Home Depot (HD 0.15%) operates in a highly competitive industry where rivals fight for every sale through pricing, customer service, merchandise selection, and store location. Yet the retailer seems to have a good handle on those varied challenges right now. CEO Craig Menear and his executive team just raised their profit outlook after Home Depot posted a stellar 6% second-quarter sales boost.
Competition sits high on any retailer's list of worries. But Home Depot's biggest risk -- its reliance on a steady housing market -- is completely outside of the company's control.
Here's how management describes the concern its latest annual report:
Our financial performance depends significantly on the stability of the housing, residential construction and home improvement markets.
A uniquely rough period
Last decade's financial crisis provides an unusually clear view into how this risk can affect investors. As home prices sank and the market for residential investment collapsed in 2007 through 2009, Home Depot's earnings, profitability, and return on invested capital all dove by 40% or more.
Management went for three years without raising the company's dividend, and the stock fell by as much as 50% as sales shrank from a high of $79 billion in 2007 to $71 billion in 2009.
Yet the market eventually turned positive again. And when that happened, shareholders witnessed an astounding improvement in Home Depot's financial position.
Annual earnings have more than doubled since 2010. Operating margin is up to 13% from the low of 7%. And return on invested capital has surged to 25% as sales passed $83 billion a year.
Home Depot's dividend is 150% higher; its 2015 raise of 26% even beat last year's stellar 21% payout hike. The stock has more than tripled in five years, compared to a 79% gain in the broader market.
Making your own luck
While positive market forces created a nice tailwind these past five years, Home Depot's management team deserves credit for taking full advantage of the rebound. After all, the retailer has significantly outperformed its national rival Lowe's (LOW -0.81%) on all the key metrics mentioned above. The most dramatic difference can be seen in ROIC, which is a good measure of management's efficiency. Both company's ROIC's took similar hits during the housing crisis, but the rebound has all belonged to Home Depot.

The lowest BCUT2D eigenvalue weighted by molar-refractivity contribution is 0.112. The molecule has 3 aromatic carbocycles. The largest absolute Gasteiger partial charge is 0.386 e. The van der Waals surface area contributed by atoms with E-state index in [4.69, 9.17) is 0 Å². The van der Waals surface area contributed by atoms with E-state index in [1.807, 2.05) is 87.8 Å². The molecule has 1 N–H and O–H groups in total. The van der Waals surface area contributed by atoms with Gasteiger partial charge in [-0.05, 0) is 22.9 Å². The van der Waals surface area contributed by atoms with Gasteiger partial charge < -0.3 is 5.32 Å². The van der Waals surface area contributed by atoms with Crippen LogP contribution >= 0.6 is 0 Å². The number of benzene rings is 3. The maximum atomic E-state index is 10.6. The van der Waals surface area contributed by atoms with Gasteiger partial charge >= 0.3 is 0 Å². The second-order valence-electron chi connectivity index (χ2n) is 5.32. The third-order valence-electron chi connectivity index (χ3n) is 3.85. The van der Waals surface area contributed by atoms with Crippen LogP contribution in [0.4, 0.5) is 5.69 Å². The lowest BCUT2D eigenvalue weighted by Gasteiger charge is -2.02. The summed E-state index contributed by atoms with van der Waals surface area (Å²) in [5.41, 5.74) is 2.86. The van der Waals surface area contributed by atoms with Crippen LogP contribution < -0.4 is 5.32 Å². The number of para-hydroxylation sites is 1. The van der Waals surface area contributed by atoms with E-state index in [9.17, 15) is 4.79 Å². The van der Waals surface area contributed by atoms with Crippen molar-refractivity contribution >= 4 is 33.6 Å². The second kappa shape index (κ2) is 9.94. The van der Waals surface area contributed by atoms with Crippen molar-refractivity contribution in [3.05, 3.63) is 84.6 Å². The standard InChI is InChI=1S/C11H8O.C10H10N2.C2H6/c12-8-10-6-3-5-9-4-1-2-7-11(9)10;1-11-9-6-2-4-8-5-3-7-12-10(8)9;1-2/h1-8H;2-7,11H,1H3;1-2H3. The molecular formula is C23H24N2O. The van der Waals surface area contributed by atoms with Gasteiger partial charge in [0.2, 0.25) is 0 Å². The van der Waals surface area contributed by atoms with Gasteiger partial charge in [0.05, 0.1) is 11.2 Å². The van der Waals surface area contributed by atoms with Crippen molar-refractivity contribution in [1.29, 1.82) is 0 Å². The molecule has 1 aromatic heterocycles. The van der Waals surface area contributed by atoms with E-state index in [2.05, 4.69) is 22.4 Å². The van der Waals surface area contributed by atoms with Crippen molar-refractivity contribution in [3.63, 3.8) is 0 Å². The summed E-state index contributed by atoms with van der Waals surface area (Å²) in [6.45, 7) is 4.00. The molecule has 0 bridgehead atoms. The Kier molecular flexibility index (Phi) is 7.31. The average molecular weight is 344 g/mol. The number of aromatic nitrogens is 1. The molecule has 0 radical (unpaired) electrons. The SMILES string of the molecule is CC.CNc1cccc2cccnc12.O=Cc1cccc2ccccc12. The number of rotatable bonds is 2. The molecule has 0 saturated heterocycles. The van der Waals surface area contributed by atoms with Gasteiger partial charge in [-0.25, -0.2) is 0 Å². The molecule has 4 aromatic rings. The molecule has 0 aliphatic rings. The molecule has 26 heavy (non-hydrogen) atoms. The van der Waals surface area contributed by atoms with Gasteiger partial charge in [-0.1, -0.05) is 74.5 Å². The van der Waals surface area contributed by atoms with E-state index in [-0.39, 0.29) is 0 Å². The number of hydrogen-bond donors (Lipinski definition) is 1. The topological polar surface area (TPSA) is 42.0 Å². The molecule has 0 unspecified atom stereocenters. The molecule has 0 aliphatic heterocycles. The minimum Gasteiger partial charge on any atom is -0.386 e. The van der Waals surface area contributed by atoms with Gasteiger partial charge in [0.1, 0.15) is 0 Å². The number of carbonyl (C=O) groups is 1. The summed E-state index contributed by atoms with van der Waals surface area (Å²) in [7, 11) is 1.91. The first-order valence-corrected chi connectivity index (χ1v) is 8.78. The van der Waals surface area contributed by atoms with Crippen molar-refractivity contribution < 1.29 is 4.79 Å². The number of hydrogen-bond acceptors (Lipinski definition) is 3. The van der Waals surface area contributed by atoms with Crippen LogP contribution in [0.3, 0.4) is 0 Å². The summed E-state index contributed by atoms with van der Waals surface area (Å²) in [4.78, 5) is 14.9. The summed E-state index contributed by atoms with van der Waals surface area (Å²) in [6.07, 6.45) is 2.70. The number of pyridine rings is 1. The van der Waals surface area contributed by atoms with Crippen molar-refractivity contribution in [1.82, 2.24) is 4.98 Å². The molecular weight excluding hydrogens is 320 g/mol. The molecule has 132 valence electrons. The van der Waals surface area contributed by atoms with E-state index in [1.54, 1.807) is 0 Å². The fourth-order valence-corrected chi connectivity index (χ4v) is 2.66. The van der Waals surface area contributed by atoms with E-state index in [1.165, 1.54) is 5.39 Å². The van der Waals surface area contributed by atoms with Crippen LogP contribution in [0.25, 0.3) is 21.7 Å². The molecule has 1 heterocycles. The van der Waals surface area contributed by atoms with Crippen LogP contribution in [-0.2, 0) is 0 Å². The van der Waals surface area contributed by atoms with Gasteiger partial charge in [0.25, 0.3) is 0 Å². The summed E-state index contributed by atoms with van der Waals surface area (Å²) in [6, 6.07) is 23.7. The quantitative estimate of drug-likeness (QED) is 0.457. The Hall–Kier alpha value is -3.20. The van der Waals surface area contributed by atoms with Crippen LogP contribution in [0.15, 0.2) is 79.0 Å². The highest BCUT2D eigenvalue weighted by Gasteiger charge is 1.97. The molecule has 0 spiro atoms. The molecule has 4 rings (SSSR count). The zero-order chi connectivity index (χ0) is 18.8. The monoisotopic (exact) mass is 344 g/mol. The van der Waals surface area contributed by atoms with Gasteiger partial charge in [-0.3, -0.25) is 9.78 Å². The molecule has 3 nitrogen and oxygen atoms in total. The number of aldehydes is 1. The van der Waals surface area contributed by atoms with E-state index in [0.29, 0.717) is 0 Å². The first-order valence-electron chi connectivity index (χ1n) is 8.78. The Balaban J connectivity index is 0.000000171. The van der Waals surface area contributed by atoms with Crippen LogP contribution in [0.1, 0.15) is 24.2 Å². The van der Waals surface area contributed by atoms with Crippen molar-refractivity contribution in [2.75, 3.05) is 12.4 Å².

The big-picture performance gap has carried on into the current fiscal year. Home Depot most recently posted a 4% gain in customer traffic for the second quarter, compared to Lowe's 1.2% improvement.
One of the best single metrics for tracking whether Home Depot has the wind at its back in the housing market is private residential fixed investment, which is a government statistic that shows the annual rate of spending on home improvement across the United States. That figure peaked in 2006 at $900 billion before plummeting to below $400 billion at the bottom of the crisis. The rebound has been marked by a steady improvement to the most recent $600 billion mark, which we haven't seen since 2007.
What's most interesting about this chart is that Home Depot managed to set so many record financial and operating results despite the fact that we're far from the last peak in home improvement spending. That implies there are a lot of things that the management team is doing right -- beyond simply riding the ups and downs of the market.
Good leadership doesn't protect shareholders from economic risks like a historic collapse in demand. But it does raise the likelihood that their investment will pay off over the long term, so long as they can patiently wait out the storm.